Step 4: Provide a realistic job preview: Applicants who have a clear understanding of what the job entails can make more informed decisions as to whether they want to apply.

Exchange Information with Applicants

Learn more about the applicants in your pool before you begin an extensive interview process.

Step 1: Conduct a pre-interview (orientation day): Good communication during the preliminary interview can minimize doubts about the job.  Having a sort of informal pre-interview, where applicants have a chance to ask questions about the job and learn more about working conditions, is very effective.

Step 2: Review applicants’ biodata (applications and resumes): A properly designed application will help you check applicants’ minimum skills as well as their employment history.

RedFireFarm2.jpgStep 3: Conduct tests: Many types of tests can be used to measure an applicant’s qualifications. They can be classified as power (depth of knowledge) versus speed (performing time-sensitive tasks) tests, as well as written, oral, or practical tests. Tests can measure knowledge, ability, skills, aptitude, attitudes, honesty, and personality.

Step 4: Conduct interviews: During the interview you have an opportunity to continue to gauge an applicant’s leadership qualities and personality.

Step 5: Check references: Reference checking involves obtaining information about an applicant from previous employers. Meeting references in person or on the phone is usually more productive than asking them to respond in writing. Reference checks can supply important information about personality and character, and may even provide some legal protection.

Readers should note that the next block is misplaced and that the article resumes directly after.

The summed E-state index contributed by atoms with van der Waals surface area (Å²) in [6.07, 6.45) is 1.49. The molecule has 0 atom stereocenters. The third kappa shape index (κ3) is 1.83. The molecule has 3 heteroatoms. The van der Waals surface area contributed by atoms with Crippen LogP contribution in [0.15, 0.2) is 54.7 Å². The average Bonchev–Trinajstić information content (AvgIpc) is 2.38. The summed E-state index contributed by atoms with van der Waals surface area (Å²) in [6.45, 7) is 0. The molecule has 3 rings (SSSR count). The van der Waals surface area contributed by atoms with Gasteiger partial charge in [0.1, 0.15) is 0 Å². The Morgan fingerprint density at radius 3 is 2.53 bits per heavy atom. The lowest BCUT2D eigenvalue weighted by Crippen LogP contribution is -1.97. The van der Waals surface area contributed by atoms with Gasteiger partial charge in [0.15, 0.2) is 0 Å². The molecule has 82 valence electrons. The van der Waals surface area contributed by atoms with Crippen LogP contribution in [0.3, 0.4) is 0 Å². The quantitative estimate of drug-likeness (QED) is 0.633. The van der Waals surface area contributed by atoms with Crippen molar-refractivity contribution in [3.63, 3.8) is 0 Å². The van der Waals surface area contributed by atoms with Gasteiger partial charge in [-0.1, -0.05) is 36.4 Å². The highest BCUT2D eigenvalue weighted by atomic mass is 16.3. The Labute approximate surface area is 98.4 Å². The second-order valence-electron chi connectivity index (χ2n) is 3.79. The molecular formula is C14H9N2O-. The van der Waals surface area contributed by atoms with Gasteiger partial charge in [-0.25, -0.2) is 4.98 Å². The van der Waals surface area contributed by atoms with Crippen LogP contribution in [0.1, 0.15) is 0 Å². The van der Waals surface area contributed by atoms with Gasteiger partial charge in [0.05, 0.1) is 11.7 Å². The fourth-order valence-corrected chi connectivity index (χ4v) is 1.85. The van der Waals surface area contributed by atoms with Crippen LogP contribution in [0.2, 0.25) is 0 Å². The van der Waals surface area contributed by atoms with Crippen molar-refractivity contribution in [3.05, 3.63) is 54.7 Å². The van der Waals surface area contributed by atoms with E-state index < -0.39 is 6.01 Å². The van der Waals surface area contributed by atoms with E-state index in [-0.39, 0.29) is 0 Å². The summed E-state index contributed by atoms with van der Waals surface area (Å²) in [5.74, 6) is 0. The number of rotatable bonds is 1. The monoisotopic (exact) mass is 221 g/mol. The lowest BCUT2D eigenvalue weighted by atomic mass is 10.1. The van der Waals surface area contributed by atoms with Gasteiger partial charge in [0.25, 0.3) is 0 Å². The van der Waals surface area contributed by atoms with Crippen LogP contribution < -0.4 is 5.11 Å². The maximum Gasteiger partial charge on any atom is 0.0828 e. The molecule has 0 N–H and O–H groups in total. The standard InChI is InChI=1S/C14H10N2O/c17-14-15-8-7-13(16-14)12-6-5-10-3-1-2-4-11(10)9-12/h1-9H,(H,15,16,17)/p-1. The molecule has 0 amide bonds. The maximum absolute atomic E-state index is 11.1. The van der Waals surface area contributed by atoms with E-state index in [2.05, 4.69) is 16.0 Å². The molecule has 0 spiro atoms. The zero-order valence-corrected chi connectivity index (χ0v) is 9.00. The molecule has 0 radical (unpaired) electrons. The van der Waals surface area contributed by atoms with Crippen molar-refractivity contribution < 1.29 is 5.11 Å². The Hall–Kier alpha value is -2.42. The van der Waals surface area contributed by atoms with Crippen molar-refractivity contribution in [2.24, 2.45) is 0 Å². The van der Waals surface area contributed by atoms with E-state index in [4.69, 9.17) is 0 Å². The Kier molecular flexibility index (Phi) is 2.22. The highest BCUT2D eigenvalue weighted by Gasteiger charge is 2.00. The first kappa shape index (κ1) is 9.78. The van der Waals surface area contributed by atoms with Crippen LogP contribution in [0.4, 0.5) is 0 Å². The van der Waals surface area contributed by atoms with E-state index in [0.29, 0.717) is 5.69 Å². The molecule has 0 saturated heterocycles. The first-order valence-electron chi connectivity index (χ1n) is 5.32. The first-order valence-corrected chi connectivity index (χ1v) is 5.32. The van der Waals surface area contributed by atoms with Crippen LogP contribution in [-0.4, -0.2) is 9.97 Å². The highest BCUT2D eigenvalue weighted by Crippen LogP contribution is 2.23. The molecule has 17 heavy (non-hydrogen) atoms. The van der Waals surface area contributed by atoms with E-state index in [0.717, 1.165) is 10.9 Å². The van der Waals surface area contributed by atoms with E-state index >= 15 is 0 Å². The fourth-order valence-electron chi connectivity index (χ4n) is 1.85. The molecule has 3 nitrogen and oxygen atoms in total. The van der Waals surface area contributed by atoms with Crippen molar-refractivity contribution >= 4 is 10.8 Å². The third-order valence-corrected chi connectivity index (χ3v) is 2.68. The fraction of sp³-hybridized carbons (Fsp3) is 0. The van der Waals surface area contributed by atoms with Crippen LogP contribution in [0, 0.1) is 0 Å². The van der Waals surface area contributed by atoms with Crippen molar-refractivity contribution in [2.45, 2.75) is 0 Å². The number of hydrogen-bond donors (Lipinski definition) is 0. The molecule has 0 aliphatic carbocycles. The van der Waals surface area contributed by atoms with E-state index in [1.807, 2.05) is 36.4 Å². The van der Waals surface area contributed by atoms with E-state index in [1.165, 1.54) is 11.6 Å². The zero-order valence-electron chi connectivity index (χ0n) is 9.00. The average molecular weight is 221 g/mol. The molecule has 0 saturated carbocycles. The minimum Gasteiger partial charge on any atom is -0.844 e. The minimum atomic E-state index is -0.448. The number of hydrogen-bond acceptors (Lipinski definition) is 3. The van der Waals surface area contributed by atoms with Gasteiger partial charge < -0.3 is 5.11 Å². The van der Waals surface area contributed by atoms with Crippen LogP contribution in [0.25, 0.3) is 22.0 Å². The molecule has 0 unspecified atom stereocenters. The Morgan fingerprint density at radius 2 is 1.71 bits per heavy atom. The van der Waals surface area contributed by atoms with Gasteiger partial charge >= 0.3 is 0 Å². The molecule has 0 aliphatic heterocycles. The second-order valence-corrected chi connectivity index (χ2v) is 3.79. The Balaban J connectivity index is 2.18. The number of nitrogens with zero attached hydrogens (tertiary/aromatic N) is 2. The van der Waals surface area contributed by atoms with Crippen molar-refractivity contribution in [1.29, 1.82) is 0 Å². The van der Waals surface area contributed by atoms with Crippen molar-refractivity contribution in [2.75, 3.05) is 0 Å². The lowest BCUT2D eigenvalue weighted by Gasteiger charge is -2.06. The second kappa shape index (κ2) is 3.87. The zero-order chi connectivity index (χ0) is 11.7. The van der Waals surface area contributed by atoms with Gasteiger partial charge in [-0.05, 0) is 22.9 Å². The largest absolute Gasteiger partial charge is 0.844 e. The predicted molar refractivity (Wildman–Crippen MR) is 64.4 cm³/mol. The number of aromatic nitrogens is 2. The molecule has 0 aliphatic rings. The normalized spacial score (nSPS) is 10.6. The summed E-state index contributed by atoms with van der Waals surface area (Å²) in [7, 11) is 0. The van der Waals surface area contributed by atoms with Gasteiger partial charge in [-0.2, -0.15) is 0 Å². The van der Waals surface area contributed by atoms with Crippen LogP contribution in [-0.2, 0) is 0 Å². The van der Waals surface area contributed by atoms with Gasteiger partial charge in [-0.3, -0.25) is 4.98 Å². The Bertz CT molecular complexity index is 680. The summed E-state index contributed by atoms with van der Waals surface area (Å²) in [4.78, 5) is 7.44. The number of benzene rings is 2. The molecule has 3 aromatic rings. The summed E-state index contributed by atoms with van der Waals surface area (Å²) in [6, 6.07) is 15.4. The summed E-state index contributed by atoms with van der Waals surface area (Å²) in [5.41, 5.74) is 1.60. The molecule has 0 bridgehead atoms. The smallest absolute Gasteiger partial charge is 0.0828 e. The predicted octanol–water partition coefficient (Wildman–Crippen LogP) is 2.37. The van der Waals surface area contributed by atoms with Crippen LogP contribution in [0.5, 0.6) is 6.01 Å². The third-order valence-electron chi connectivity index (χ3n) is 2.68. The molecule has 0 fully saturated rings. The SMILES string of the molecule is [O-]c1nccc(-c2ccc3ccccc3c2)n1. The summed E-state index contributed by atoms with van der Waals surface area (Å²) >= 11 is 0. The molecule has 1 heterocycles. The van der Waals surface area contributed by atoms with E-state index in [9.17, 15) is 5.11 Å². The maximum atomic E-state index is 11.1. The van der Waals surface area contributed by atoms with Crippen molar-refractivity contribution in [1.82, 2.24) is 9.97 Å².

Step 6: Conduct a final interview (if needed): Even after following the steps described above, you may still have trouble making a decision. A final interview with the top two or three candidates can help resolve the dilemma. This final interview could be held formally or be part of another activity, such as dinner.

Bring New Employee Aboard 

How to handle bringing a new employee into the team and negotiating strategies.

Step 1: Make offers and convey rejections: Making a job offer can be rewarding. Both applicant and employer are usually excited about confirming that a position has been offered and accepted. Despite all your efforts to ensure that the best worker is hired, it is still possible for unexpected challenges to develop.

Step 2: Oversee the post-offer, pre-placement physical ability testing: A well-planned physical and physical ability exam require that the examining physician and physical therapist understand the job requirements.

Step 3: Conduct orientation: Seldom in their careers will employees be so pliable or receptive to change as during their orientation period. This is particularly true when such changes have been clearly outlined through a realistic job preview. Farmers can plan the orientation to take full advantage of this phenomenon. You may also want to take new personnel out to eat and to meet community members at the local hangout. Building a good working relationship is a long-term endeavor. The orientation period provides key opportunities towards this end.

The process described above does not guarantee the selection of the right person, but it does help avoid many common mistakes. Farm employers can make their selection decisions with a fuller awareness of the applicants’ strengths and weaknesses. Combined with a good orientation period, careful selection enables the employer and new personnel to start out on a positive path.

For more practical labor-related resources like a PDF version of the information above, see our Labor & Worker Safety Toolkit.  

If you happened to miss them, check out our other articles in the Labor & Worker Safety series:

If you’ve had to deal with employee hiring, and labor or worker safety issues let us know! We’d love to hear your stories for upcoming articles. If you have a question or comment to share, visit FarmsReach Conversations.

If you have other great resources to share, get in touch!